Federal budget 2013: Little to celebrate for start-ups in Swan’s farewell budget – StartupSmart

The 2013-14 federal budget was handed down last night. As expected the budget was very plain and focused on education, disability and infrastructure spending and savings that will be paid for by families and corporate business.


The budget deficit reached $19.8 billion against the forecasted $1.5 billion surplus. The forecasted deficit for 2013-14 is $18 billion and slowly returning to the black in the following four years.


The government has blamed $17 billion of downturn in revenue as the cause of the deficit, to me this is a lame excuse for the fact that they have not forecasted correctly, as even if they had collected all their $17 billion in revenue the budget would still be $2.8 billion in the red.


Given this, there was little to celebrate for business and start-ups in what may have been Labor’s last budget.


Budget highlights


Superannuation reforms reconfirmed increasing the concessional contributions cap to $35,000 from:


  • July 1, 2013 for those aged 60 and over


  • July 1, 2014 for those aged 50 and over


This is a huge win for small business given the amount of tax savings that can be achieved by the extra $10,000 deposit.


Venture funding gets a boost


The government will make changes to the Venture Capital Limited Partnership (VCLP) and the Early Stage Venture Capital Limited Partnership (ESVCLP) regimes. These changes include:


  • Deem any gains or losses made by a VCLP on the disposal of an eligible venture capital investment held for 12 months that flow through to partners to be on capital account for eligible domestic partners; and


  • Lower the minimum investment capital required for entry into the ESVCLP program from $10 million to $5 million to facilitate increased investment by ‘angel’ investors.


The government also pledged funding of $350 million of new funding into high growth enterprises.


SMEs get $29.4 million in funding


Small businesses have been given funding to help them in becoming competitive in vying for government tenders. This is great news for start-ups and businesses looking to secure government contracts. Being competitive and competing against big business has always been an issue for start-ups. If the government sticks to this promise, this would be the biggest (although not much) win for start-ups from this budget.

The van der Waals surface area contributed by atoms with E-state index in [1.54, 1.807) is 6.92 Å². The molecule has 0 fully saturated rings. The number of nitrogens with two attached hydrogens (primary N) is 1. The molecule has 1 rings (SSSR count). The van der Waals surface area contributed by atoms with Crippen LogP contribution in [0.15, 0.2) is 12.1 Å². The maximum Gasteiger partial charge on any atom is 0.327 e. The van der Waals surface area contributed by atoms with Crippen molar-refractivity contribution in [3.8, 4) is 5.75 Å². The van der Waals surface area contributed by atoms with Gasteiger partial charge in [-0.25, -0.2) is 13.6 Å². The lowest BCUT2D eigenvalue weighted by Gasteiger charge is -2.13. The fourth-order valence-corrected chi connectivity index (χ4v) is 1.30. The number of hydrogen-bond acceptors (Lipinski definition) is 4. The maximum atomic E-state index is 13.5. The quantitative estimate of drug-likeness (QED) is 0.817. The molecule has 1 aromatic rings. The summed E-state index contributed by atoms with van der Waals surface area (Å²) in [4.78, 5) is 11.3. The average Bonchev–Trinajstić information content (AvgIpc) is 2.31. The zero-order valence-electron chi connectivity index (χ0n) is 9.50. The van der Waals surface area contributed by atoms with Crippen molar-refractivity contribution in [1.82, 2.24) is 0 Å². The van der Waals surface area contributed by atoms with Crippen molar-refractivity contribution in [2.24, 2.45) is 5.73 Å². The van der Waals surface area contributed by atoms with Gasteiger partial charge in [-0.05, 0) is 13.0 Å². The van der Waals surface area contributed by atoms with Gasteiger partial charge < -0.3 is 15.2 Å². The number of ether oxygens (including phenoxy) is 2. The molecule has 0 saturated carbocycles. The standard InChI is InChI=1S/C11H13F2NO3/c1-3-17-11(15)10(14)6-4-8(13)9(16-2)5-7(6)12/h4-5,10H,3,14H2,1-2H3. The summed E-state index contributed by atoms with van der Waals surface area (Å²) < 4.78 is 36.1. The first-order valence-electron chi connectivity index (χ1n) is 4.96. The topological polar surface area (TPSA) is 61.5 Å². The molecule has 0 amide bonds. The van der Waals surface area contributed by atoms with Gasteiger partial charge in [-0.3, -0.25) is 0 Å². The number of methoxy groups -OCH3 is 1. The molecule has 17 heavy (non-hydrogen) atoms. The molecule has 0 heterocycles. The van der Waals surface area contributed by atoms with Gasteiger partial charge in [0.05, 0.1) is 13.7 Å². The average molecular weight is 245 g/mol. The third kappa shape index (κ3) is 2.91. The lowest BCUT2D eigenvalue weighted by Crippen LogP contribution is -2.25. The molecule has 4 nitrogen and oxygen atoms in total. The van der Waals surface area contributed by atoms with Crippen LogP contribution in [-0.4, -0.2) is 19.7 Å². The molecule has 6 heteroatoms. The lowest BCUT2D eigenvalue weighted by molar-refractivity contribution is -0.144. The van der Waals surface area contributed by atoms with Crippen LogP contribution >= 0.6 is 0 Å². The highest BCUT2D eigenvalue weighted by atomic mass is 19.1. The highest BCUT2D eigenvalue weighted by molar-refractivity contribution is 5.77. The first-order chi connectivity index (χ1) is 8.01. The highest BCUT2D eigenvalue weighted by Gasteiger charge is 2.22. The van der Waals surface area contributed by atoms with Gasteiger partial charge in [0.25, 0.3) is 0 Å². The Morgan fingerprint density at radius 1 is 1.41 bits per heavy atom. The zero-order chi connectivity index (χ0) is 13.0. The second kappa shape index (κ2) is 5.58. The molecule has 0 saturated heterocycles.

Budget lowlights


Increase in business name fees: While only minor, this will still add to the cost of starting a business.


Preventing ‘dividend washing’ from July 1, 2013: The Government proposes to close a taxation loophole that enables certain sophisticated investors to engage in ‘dividend washing’ and effectively trade franking credits.


Closing tax loophole to raise $4 billion: To me this has always been a focus of the ATO and the government. I do not see the raising of $4 billion dollars from this measure. I actually think the administration of this will cost more than the funding, which was the same as the mining tax.


Corporate businesses were big losers, with the following measures:


  • Anti-profit shifting measures, in particular the operation of the thin capitalisation rules;


  • Restructuring arrangements which have a profit manipulation intent; and


  • Reducing the tax concessions available for depreciating assets used in exploration activities.


  • The ATO gets $68 million for a task force to target trust misuse; it was also given $77.8 million to increase its data matching program.


  • Mining rights and information excluded from immediate exploration deduction.


  • Corporate tax entities with turnover of more than $1 billion will still move to monthly PAYG instalments from January 1, 2014.


  • Corporate tax entities with turnover of $100 million or more will still move to monthly PAYG instalments from January 1, 2015.


  • Corporate tax entities with turnover of $20 million or more, and all other entities in the PAYG instalment system with turnover of $1 billion or more, will move to monthly PAYG instalments from January 1, 2016,


  • All other entities in the PAYG instalment system with turnover of $20 million or more will move to monthly PAYG instalments from 1 January 2017.


  • Further clarification on proposed additional 15% tax on concessional contribution for high income earners –no major changes, just minor amendments in the way to manage and calculate.


  • Deferral to July 1, 2015 for personal tax cuts.


All in all, this budget looks to be one of the worst I have personally seen over the years. Given Labor’s last attempt and track record to raise revenues ended in a $19.8 billion deficit, I’m not feeling confident that anything good will come from this.


Sit tight for the Coalition’s response.

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